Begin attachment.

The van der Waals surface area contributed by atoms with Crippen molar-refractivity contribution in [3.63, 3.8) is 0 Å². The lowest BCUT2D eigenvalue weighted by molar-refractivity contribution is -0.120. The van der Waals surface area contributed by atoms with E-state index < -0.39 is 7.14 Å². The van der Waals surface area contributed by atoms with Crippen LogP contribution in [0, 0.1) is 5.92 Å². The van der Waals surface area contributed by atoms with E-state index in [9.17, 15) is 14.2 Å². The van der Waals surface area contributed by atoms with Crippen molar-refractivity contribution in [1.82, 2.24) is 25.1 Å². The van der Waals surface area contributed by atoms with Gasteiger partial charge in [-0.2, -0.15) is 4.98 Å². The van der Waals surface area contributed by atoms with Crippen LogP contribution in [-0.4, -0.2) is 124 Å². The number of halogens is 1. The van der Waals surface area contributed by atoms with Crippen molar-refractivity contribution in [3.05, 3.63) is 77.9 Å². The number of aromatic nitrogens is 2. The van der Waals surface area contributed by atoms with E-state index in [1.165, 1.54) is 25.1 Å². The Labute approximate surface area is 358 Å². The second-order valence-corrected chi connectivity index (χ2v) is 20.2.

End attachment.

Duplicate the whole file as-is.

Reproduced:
The van der Waals surface area contributed by atoms with Crippen molar-refractivity contribution in [3.63, 3.8) is 0 Å². The lowest BCUT2D eigenvalue weighted by molar-refractivity contribution is -0.120. The van der Waals surface area contributed by atoms with E-state index < -0.39 is 7.14 Å². The van der Waals surface area contributed by atoms with Crippen LogP contribution in [0, 0.1) is 5.92 Å². The van der Waals surface area contributed by atoms with E-state index in [9.17, 15) is 14.2 Å². The van der Waals surface area contributed by atoms with Crippen molar-refractivity contribution in [1.82, 2.24) is 25.1 Å². The van der Waals surface area contributed by atoms with Gasteiger partial charge in [-0.2, -0.15) is 4.98 Å². The van der Waals surface area contributed by atoms with Crippen LogP contribution in [-0.4, -0.2) is 124 Å². The number of halogens is 1. The van der Waals surface area contributed by atoms with Crippen molar-refractivity contribution in [3.05, 3.63) is 77.9 Å². The number of aromatic nitrogens is 2. The van der Waals surface area contributed by atoms with E-state index in [1.165, 1.54) is 25.1 Å². The Labute approximate surface area is 358 Å². The second-order valence-corrected chi connectivity index (χ2v) is 20.2.